Whoa, that was a bit harsh, NSR!

Sorry!

I’m an internationally best-selling author but I’m also a medical intuitive, and that was the voice of my “Gut Feeling Overview,” which makes diagnostic pronouncements regardless of whether they make any sense to slaves of Western rationalism. I totally support religious tolerance, but that’s not the real issue here, is it? Love, respect for others, and empathy are the issues, if I’m not mistaken.

My first response, based on the impression that you were just Fuck Buddies, was “That’s his criteria for a person’s worth and the privilege of sleeping with him? Belief in the one book he’s ever read?” That’s not very tolerant or respectful, is it? Not to worry, though. By asking about your religious views, he was just following the rules to assuage his own so-called conscience. And I gather he hasn’t interrogated you further since that first pro forma interview, so it’s not like he gives a damn, really, any more than you do, right? So who cares what you tell this guy. He’s not interested, except insofar as he doesn’t have to feel guilty about the sex if it’s with a Christian. I mean, I guess. At least he doesn’t seem to be “homophobic.”

You guys seem to have been going out for a while but I don’t get the impression that you have far-ranging, nuanced post-coital conversations that challenge one another’s “spiritual” assumptions, such as they are, which suggests to me that this is nothing more than a sex thing that’ll “peter out”–sorry. Obviously, if you respected the guy, you should’ve told him the second or third time or 10th time you hung out. First few times: no problem. We all have a Get-Out-of-Jail Free card for those initial consenting encounters, since overwhelming physical desire makes everyone clinically insane, which is fantastic.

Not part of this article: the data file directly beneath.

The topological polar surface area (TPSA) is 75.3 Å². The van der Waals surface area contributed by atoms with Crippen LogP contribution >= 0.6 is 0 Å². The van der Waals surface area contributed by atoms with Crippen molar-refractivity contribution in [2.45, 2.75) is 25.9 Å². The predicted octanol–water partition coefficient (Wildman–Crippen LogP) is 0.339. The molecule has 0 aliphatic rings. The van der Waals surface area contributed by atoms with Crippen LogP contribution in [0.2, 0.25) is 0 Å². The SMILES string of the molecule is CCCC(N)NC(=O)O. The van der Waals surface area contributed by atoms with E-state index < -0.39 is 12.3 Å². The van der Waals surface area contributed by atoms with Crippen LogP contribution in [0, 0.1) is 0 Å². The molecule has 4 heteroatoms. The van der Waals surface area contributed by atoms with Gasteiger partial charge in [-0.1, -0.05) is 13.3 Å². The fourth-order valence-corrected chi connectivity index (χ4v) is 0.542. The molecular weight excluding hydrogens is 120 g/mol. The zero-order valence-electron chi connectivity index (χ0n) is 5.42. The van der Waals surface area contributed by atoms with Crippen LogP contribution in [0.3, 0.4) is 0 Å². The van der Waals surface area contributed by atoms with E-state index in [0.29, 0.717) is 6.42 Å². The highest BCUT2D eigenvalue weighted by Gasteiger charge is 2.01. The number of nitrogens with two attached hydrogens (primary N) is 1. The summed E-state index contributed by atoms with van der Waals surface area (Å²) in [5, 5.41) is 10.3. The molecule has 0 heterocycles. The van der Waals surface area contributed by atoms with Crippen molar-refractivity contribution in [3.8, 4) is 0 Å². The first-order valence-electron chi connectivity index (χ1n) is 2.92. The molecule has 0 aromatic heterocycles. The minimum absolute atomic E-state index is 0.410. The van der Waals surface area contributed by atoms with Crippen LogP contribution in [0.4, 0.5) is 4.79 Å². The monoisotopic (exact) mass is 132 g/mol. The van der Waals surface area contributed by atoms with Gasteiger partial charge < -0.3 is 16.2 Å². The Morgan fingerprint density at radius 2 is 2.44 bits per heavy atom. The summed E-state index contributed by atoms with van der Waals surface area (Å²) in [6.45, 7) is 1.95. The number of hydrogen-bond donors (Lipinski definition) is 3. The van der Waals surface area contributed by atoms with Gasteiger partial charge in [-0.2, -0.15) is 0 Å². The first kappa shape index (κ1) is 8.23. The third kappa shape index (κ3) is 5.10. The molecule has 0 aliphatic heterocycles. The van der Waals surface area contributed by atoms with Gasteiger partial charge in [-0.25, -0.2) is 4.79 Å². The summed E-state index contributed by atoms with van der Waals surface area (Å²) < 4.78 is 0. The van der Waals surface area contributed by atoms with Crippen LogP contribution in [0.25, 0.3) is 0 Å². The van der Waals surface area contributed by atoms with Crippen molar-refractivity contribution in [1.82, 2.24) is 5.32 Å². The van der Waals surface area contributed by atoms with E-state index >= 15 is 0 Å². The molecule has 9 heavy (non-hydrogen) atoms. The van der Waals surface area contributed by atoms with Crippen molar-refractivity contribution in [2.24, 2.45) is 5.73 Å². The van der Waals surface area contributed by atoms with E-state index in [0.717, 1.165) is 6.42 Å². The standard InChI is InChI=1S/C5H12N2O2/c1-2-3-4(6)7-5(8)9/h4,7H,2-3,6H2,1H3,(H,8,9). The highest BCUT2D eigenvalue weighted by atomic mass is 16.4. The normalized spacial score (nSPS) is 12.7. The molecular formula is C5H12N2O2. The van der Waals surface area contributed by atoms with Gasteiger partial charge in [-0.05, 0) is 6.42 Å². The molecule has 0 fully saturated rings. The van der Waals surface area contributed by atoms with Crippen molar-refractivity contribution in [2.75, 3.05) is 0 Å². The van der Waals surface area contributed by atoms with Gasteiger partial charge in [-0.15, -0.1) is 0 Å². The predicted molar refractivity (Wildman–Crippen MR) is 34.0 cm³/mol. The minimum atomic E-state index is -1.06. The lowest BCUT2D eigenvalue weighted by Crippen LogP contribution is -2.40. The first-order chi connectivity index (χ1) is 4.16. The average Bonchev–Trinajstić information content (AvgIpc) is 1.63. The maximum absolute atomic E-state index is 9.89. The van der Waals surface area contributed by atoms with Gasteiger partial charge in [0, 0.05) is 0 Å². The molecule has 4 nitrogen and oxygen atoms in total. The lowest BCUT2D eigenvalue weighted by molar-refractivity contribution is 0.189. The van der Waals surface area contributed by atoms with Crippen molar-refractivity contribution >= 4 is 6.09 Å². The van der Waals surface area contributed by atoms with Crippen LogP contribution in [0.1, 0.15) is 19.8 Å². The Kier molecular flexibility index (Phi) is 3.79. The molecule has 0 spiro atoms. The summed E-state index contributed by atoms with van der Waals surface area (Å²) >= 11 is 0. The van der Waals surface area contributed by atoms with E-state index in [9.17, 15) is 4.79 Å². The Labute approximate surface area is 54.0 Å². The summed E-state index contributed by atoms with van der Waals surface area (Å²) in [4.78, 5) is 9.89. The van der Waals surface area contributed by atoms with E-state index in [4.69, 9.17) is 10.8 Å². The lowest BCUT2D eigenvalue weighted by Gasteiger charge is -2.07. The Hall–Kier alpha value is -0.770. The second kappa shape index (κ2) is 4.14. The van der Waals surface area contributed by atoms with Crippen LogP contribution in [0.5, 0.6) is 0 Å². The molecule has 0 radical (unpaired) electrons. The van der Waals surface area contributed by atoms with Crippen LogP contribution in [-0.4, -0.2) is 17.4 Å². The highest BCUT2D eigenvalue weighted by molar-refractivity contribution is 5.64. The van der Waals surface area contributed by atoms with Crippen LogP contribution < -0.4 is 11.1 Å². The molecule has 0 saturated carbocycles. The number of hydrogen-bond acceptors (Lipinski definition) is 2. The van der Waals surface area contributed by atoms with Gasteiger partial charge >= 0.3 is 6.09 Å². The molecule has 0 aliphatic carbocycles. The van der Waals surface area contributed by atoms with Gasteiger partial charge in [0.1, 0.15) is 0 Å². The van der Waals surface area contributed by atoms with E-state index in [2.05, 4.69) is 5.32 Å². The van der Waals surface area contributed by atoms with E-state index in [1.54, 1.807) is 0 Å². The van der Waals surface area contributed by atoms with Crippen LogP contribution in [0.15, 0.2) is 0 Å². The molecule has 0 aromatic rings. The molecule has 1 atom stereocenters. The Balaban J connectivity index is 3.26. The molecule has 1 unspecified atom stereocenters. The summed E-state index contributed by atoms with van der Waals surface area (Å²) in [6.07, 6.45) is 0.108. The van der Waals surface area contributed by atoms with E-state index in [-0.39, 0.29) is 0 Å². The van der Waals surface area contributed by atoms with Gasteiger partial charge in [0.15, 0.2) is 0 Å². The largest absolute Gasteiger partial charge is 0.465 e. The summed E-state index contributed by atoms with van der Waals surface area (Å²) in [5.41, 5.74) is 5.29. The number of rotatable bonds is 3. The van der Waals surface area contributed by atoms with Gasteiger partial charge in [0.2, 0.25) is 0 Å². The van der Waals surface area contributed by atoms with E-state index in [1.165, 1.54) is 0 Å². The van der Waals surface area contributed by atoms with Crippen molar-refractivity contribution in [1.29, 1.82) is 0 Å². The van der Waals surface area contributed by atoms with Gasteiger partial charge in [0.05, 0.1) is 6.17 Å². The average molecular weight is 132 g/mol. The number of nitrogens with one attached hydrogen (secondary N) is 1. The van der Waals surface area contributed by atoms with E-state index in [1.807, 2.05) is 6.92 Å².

Listen, has this guy wondered why YOU don’t go to church? I’m dying to know what passages he’s underlining in the Bible. Do YOU know? Does the issue just not come up between you? Lots of people go to church on Christmas and celebrate the other holy holidays like Easter Egg hunts and so forth, but does the guy notice you don’t seem to be participating in all of this? No one gets hurt? DUDE! If you really love this guy, YOU’RE going to get hurt, because he’s self-delusional, and if he loves you, HE’s going to get hurt.

You know what? Both of you could be using your powers for good not evil, rather than wasting your lives on pretend concern with ethics. He should expand his reading repertory to include some non-religious based text and perhaps exit the subway at some USA poverty pocket to help impoverished people get food or something, and you should consider the feelings of others, because even though no one seems to be getting harmed by the situation, what if this guy’s really in love with you; and what about the invisible harm you’re causing yourself with your dishonesty?

Love, Laurie

 

Dear Author,